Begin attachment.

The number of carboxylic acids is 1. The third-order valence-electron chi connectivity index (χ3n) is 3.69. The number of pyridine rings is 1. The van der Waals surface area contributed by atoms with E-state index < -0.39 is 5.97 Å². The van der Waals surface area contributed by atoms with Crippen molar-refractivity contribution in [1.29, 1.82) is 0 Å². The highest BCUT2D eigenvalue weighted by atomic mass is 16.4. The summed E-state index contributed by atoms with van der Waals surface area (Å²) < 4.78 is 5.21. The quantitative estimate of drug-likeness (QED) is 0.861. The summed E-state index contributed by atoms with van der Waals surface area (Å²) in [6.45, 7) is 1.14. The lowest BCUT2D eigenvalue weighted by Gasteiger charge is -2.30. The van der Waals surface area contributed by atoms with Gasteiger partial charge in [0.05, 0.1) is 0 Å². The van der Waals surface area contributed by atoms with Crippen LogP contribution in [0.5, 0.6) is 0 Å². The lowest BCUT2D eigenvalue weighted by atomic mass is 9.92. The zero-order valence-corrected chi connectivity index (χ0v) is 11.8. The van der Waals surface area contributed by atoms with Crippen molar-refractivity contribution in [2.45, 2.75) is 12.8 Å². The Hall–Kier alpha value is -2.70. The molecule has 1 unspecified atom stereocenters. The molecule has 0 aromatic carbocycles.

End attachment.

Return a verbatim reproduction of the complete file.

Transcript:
The number of carboxylic acids is 1. The third-order valence-electron chi connectivity index (χ3n) is 3.69. The number of pyridine rings is 1. The van der Waals surface area contributed by atoms with E-state index < -0.39 is 5.97 Å². The van der Waals surface area contributed by atoms with Crippen molar-refractivity contribution in [1.29, 1.82) is 0 Å². The highest BCUT2D eigenvalue weighted by atomic mass is 16.4. The summed E-state index contributed by atoms with van der Waals surface area (Å²) < 4.78 is 5.21. The quantitative estimate of drug-likeness (QED) is 0.861. The summed E-state index contributed by atoms with van der Waals surface area (Å²) in [6.45, 7) is 1.14. The lowest BCUT2D eigenvalue weighted by Gasteiger charge is -2.30. The van der Waals surface area contributed by atoms with Gasteiger partial charge in [0.05, 0.1) is 0 Å². The van der Waals surface area contributed by atoms with Crippen LogP contribution in [0.5, 0.6) is 0 Å². The lowest BCUT2D eigenvalue weighted by atomic mass is 9.92. The zero-order valence-corrected chi connectivity index (χ0v) is 11.8. The van der Waals surface area contributed by atoms with Crippen molar-refractivity contribution in [2.45, 2.75) is 12.8 Å². The Hall–Kier alpha value is -2.70. The molecule has 1 unspecified atom stereocenters. The molecule has 0 aromatic carbocycles.